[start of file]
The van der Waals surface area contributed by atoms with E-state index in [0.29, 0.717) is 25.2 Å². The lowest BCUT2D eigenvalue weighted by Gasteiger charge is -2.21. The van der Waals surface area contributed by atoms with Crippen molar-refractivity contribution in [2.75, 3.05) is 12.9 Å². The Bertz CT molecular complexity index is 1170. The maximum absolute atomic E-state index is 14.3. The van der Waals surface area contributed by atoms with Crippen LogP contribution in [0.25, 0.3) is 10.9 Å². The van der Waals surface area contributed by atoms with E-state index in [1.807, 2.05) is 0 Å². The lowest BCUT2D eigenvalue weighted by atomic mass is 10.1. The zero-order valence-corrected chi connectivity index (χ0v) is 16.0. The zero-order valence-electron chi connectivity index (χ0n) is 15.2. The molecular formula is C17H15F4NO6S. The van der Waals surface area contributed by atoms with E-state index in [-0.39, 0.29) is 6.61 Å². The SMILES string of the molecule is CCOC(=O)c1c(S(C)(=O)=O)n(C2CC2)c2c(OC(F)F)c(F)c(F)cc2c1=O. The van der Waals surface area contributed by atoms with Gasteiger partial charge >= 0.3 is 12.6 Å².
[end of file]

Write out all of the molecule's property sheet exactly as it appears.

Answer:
The van der Waals surface area contributed by atoms with E-state index in [0.29, 0.717) is 25.2 Å². The lowest BCUT2D eigenvalue weighted by Gasteiger charge is -2.21. The van der Waals surface area contributed by atoms with Crippen molar-refractivity contribution in [2.75, 3.05) is 12.9 Å². The Bertz CT molecular complexity index is 1170. The maximum absolute atomic E-state index is 14.3. The van der Waals surface area contributed by atoms with Crippen LogP contribution in [0.25, 0.3) is 10.9 Å². The van der Waals surface area contributed by atoms with E-state index in [1.807, 2.05) is 0 Å². The lowest BCUT2D eigenvalue weighted by atomic mass is 10.1. The zero-order valence-corrected chi connectivity index (χ0v) is 16.0. The zero-order valence-electron chi connectivity index (χ0n) is 15.2. The molecular formula is C17H15F4NO6S. The van der Waals surface area contributed by atoms with E-state index in [-0.39, 0.29) is 6.61 Å². The SMILES string of the molecule is CCOC(=O)c1c(S(C)(=O)=O)n(C2CC2)c2c(OC(F)F)c(F)c(F)cc2c1=O. The van der Waals surface area contributed by atoms with Gasteiger partial charge >= 0.3 is 12.6 Å².